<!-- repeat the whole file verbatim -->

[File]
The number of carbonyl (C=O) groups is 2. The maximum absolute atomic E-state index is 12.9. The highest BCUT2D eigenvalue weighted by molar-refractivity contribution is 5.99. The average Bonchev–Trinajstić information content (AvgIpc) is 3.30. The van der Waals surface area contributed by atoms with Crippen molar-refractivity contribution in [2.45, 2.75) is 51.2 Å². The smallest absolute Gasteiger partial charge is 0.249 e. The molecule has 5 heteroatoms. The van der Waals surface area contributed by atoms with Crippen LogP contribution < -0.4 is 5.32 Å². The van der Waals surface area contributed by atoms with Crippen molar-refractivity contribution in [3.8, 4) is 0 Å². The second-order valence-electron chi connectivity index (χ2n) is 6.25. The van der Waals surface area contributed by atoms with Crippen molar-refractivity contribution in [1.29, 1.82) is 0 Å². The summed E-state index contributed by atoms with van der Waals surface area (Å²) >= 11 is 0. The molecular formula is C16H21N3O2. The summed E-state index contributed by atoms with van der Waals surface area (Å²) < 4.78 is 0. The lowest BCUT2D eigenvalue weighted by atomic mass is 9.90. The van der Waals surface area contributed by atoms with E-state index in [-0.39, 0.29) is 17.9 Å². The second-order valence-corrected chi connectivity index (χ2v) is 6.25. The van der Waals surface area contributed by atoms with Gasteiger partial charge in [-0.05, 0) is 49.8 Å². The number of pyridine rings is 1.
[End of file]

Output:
The number of carbonyl (C=O) groups is 2. The maximum absolute atomic E-state index is 12.9. The highest BCUT2D eigenvalue weighted by molar-refractivity contribution is 5.99. The average Bonchev–Trinajstić information content (AvgIpc) is 3.30. The van der Waals surface area contributed by atoms with Crippen molar-refractivity contribution in [2.45, 2.75) is 51.2 Å². The smallest absolute Gasteiger partial charge is 0.249 e. The molecule has 5 heteroatoms. The van der Waals surface area contributed by atoms with Crippen LogP contribution < -0.4 is 5.32 Å². The van der Waals surface area contributed by atoms with Crippen molar-refractivity contribution in [3.8, 4) is 0 Å². The second-order valence-electron chi connectivity index (χ2n) is 6.25. The van der Waals surface area contributed by atoms with Crippen molar-refractivity contribution in [1.29, 1.82) is 0 Å². The summed E-state index contributed by atoms with van der Waals surface area (Å²) >= 11 is 0. The molecular formula is C16H21N3O2. The summed E-state index contributed by atoms with van der Waals surface area (Å²) < 4.78 is 0. The lowest BCUT2D eigenvalue weighted by atomic mass is 9.90. The van der Waals surface area contributed by atoms with E-state index in [-0.39, 0.29) is 17.9 Å². The second-order valence-corrected chi connectivity index (χ2v) is 6.25. The van der Waals surface area contributed by atoms with Gasteiger partial charge in [-0.05, 0) is 49.8 Å². The number of pyridine rings is 1.